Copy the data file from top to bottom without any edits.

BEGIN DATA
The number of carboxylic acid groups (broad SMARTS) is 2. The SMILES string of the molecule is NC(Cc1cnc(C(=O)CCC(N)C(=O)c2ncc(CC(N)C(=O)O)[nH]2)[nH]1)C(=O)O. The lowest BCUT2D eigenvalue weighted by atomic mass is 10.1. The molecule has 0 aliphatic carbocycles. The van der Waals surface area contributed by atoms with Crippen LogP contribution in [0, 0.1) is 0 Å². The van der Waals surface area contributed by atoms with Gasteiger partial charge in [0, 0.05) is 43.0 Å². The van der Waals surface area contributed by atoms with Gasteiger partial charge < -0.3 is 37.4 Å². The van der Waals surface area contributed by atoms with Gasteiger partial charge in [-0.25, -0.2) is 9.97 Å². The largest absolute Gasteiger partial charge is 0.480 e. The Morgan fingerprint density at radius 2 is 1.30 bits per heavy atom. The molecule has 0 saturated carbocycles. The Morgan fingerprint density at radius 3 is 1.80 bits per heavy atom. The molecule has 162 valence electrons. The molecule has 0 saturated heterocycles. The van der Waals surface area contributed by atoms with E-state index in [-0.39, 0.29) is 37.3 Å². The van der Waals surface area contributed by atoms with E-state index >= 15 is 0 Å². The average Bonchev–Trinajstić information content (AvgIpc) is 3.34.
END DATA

The number of carboxylic acid groups (broad SMARTS) is 2. The SMILES string of the molecule is NC(Cc1cnc(C(=O)CCC(N)C(=O)c2ncc(CC(N)C(=O)O)[nH]2)[nH]1)C(=O)O. The lowest BCUT2D eigenvalue weighted by atomic mass is 10.1. The molecule has 0 aliphatic carbocycles. The van der Waals surface area contributed by atoms with Crippen LogP contribution in [0, 0.1) is 0 Å². The van der Waals surface area contributed by atoms with Gasteiger partial charge in [0, 0.05) is 43.0 Å². The van der Waals surface area contributed by atoms with Gasteiger partial charge < -0.3 is 37.4 Å². The van der Waals surface area contributed by atoms with Gasteiger partial charge in [-0.25, -0.2) is 9.97 Å². The largest absolute Gasteiger partial charge is 0.480 e. The Morgan fingerprint density at radius 2 is 1.30 bits per heavy atom. The molecule has 0 saturated carbocycles. The Morgan fingerprint density at radius 3 is 1.80 bits per heavy atom. The molecule has 162 valence electrons. The molecule has 0 saturated heterocycles. The van der Waals surface area contributed by atoms with E-state index in [-0.39, 0.29) is 37.3 Å². The van der Waals surface area contributed by atoms with E-state index >= 15 is 0 Å². The average Bonchev–Trinajstić information content (AvgIpc) is 3.34.